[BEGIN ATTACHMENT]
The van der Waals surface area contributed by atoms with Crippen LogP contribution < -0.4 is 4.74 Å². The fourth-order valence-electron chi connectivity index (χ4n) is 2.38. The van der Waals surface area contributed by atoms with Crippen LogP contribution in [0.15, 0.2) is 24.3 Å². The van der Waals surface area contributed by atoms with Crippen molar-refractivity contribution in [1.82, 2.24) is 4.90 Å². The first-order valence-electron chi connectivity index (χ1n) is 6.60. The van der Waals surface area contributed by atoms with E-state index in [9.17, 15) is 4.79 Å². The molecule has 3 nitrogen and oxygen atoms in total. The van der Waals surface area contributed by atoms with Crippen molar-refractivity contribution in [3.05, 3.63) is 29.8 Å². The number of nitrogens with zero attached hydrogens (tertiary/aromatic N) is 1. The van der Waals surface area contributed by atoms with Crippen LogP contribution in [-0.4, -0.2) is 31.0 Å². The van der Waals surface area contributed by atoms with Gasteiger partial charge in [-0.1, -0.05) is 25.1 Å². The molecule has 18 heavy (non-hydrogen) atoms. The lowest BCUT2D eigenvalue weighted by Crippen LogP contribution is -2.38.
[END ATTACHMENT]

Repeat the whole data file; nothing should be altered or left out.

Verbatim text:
The van der Waals surface area contributed by atoms with Crippen LogP contribution < -0.4 is 4.74 Å². The fourth-order valence-electron chi connectivity index (χ4n) is 2.38. The van der Waals surface area contributed by atoms with Crippen LogP contribution in [0.15, 0.2) is 24.3 Å². The van der Waals surface area contributed by atoms with Crippen molar-refractivity contribution in [1.82, 2.24) is 4.90 Å². The first-order valence-electron chi connectivity index (χ1n) is 6.60. The van der Waals surface area contributed by atoms with E-state index in [9.17, 15) is 4.79 Å². The molecule has 3 nitrogen and oxygen atoms in total. The van der Waals surface area contributed by atoms with Crippen molar-refractivity contribution in [3.05, 3.63) is 29.8 Å². The number of nitrogens with zero attached hydrogens (tertiary/aromatic N) is 1. The van der Waals surface area contributed by atoms with Crippen LogP contribution in [-0.4, -0.2) is 31.0 Å². The van der Waals surface area contributed by atoms with Gasteiger partial charge in [-0.1, -0.05) is 25.1 Å². The molecule has 18 heavy (non-hydrogen) atoms. The lowest BCUT2D eigenvalue weighted by Crippen LogP contribution is -2.38.